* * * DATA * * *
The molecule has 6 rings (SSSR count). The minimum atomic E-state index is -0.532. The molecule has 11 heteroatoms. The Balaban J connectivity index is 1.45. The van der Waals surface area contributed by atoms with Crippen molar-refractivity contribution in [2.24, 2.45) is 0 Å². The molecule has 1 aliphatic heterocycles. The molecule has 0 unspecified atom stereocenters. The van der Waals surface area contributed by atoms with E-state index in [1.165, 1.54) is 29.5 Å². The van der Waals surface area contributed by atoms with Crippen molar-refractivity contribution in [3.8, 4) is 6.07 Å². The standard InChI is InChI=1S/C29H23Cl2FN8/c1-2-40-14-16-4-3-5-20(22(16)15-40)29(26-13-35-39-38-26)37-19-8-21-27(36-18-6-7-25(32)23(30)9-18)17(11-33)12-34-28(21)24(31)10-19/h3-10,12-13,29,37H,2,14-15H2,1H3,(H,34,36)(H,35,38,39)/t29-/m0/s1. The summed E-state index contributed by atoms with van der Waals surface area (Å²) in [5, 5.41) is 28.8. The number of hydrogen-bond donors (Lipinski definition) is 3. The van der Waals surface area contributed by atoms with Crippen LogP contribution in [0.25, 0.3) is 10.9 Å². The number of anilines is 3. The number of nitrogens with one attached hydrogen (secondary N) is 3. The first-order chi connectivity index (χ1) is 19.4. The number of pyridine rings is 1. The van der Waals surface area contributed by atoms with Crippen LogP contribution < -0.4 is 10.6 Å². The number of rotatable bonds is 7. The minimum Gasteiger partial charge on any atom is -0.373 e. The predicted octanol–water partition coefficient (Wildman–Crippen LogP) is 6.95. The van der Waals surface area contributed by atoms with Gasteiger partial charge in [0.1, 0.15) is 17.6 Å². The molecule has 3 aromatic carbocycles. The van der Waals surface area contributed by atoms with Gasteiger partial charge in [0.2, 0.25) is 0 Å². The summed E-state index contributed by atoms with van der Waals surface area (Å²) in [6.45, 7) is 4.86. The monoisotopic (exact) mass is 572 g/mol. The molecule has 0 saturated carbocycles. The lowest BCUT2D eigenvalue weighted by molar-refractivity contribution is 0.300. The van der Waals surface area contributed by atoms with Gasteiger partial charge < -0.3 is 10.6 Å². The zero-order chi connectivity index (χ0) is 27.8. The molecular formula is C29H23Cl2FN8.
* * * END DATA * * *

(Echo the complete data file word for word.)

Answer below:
The molecule has 6 rings (SSSR count). The minimum atomic E-state index is -0.532. The molecule has 11 heteroatoms. The Balaban J connectivity index is 1.45. The van der Waals surface area contributed by atoms with Crippen molar-refractivity contribution in [2.24, 2.45) is 0 Å². The molecule has 1 aliphatic heterocycles. The molecule has 0 unspecified atom stereocenters. The van der Waals surface area contributed by atoms with E-state index in [1.165, 1.54) is 29.5 Å². The van der Waals surface area contributed by atoms with Crippen molar-refractivity contribution in [3.8, 4) is 6.07 Å². The standard InChI is InChI=1S/C29H23Cl2FN8/c1-2-40-14-16-4-3-5-20(22(16)15-40)29(26-13-35-39-38-26)37-19-8-21-27(36-18-6-7-25(32)23(30)9-18)17(11-33)12-34-28(21)24(31)10-19/h3-10,12-13,29,37H,2,14-15H2,1H3,(H,34,36)(H,35,38,39)/t29-/m0/s1. The summed E-state index contributed by atoms with van der Waals surface area (Å²) in [5, 5.41) is 28.8. The number of hydrogen-bond donors (Lipinski definition) is 3. The van der Waals surface area contributed by atoms with Crippen LogP contribution in [0.25, 0.3) is 10.9 Å². The number of anilines is 3. The number of nitrogens with one attached hydrogen (secondary N) is 3. The first-order chi connectivity index (χ1) is 19.4. The number of pyridine rings is 1. The van der Waals surface area contributed by atoms with Crippen LogP contribution < -0.4 is 10.6 Å². The number of rotatable bonds is 7. The minimum Gasteiger partial charge on any atom is -0.373 e. The predicted octanol–water partition coefficient (Wildman–Crippen LogP) is 6.95. The van der Waals surface area contributed by atoms with Gasteiger partial charge in [0.1, 0.15) is 17.6 Å². The molecule has 3 aromatic carbocycles. The van der Waals surface area contributed by atoms with Gasteiger partial charge in [0.2, 0.25) is 0 Å². The summed E-state index contributed by atoms with van der Waals surface area (Å²) in [6.45, 7) is 4.86. The monoisotopic (exact) mass is 572 g/mol. The molecule has 0 saturated carbocycles. The lowest BCUT2D eigenvalue weighted by molar-refractivity contribution is 0.300. The van der Waals surface area contributed by atoms with Gasteiger partial charge < -0.3 is 10.6 Å². The zero-order chi connectivity index (χ0) is 27.8. The molecular formula is C29H23Cl2FN8.